An award-winning daily show, “PRI's The World” brings one-of-a-kind international stories home to America. "The World's" coverage is provided by a global network of international journalists, including access to 250 BBC correspondents.
It's Veterans Day, and the end of a long week of political upheaval. We hear from a former interpreter for US Marines in Afghanistan who was forced to leave because of death threats from the Taliban. Plus, President Andrew Jackson was seen as an outsider who beat the political establishment in Washington. We'll explore how far the comparison with President-elect Donald Trump goes. And, we remember the late Leonard Cohen and how he won many hearts in Israel when he performed in the country during the 1973 Arab-Israeli War.
What might the first 100 days of the Trump Administration might look like? We'll take a look. Also, we'll hear from the mayor of a small Pennsylvania town where many blame trade deals for the loss of local jobs, and where many white working-class residents enthusiastically voted for Donald Trump. Plus, why Canada isn't the answer. Many Americans joked during the campaign that they'd move to Canada if Trump won, but doing so is more complicated. And, how a group of Latina preschool teachers in California talked to their students the day after the vote.
Defying both pundits and polls, Donald Trump won the US presidential election in dramatic fashion. As always, we'll be putting our global spin on the story. Host Marco Werman talks to a Latina food truck owner who voted for Trump. We'll also hear from Germany, where Trump's victory coincided with the anniversary of the fall of the Berlin Wall. And, we head to Mexico for reaction there to Trump's win. Plus, women in different parts of the globe weigh in on what they think of the Trump election.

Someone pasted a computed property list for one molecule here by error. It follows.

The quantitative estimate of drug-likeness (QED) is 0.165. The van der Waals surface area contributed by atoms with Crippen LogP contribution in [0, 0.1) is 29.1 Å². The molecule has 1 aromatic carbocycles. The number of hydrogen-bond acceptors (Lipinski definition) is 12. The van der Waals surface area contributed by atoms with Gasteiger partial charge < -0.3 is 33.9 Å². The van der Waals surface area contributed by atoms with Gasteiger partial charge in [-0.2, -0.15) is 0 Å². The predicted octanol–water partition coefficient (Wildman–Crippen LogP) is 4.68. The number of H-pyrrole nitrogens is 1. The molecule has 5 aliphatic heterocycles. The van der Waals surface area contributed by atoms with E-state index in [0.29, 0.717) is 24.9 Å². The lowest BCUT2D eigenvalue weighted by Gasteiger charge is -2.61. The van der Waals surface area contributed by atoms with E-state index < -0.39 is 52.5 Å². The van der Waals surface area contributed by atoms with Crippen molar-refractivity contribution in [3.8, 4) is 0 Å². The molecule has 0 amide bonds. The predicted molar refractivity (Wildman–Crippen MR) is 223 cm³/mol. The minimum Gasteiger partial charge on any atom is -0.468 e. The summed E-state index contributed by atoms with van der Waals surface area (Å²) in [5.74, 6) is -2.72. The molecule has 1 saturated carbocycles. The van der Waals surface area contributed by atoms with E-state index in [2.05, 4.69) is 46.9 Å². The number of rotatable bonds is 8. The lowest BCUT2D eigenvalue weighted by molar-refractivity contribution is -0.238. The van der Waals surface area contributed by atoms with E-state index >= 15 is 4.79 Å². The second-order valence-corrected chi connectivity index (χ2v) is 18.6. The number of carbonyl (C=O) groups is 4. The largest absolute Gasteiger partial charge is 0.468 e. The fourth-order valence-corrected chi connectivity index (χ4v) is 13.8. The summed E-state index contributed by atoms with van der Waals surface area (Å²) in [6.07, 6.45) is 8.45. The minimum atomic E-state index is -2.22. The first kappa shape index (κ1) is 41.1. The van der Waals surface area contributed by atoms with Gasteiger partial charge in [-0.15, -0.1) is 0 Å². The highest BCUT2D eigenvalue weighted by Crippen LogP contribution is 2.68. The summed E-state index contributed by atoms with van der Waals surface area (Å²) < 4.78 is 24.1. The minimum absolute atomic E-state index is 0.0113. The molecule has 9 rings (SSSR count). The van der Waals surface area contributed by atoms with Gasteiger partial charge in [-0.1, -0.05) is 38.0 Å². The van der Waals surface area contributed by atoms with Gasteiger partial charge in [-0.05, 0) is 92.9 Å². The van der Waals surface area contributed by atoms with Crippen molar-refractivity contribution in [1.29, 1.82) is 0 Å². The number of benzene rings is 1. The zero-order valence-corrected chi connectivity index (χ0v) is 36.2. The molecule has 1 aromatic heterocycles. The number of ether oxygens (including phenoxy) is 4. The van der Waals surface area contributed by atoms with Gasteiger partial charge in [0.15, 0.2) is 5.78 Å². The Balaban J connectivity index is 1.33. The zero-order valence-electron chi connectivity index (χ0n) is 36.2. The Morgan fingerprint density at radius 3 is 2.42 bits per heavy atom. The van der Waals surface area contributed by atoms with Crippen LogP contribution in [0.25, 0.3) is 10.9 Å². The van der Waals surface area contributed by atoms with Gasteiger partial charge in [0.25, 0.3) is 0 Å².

Today, we bring you a global take on America's Election Day with views from Russia, Morocco and France. Plus, we’ll have a snapshot of Latino voters going to the polls in San Antonio — near the border with Mexico. And, find out how the Brexit vote has angered chocolate lovers in Britain.
After a long and rancorous campaign, a seemingly divided America will choose its next president on Tuesday. How are minorities and immigrants in North Carolina viewing this election? And, what might marijuana legalization ballot measures mean south of the US border? Also, how the voting process in Brazil differs from that in the US — for starters, voting is compulsory for Brazilians.
Pretty much everyone's got a stake in the US election, including the Middle East and China. In Iraq, we hear about families who managed to flee Mosul ahead of the battle to retake the city from ISIS. Plus, the final story in our series on women in Colombia. The World's Jasmine Garsd tells us about a woman who was raped by a guerilla fighter when she was 11, who for years wanted nothing but revenge. Despite her pain, she recently voted in favor of a peace agreement with the guerrillas. We'll hear why she thinks it's time for Colombia to move on.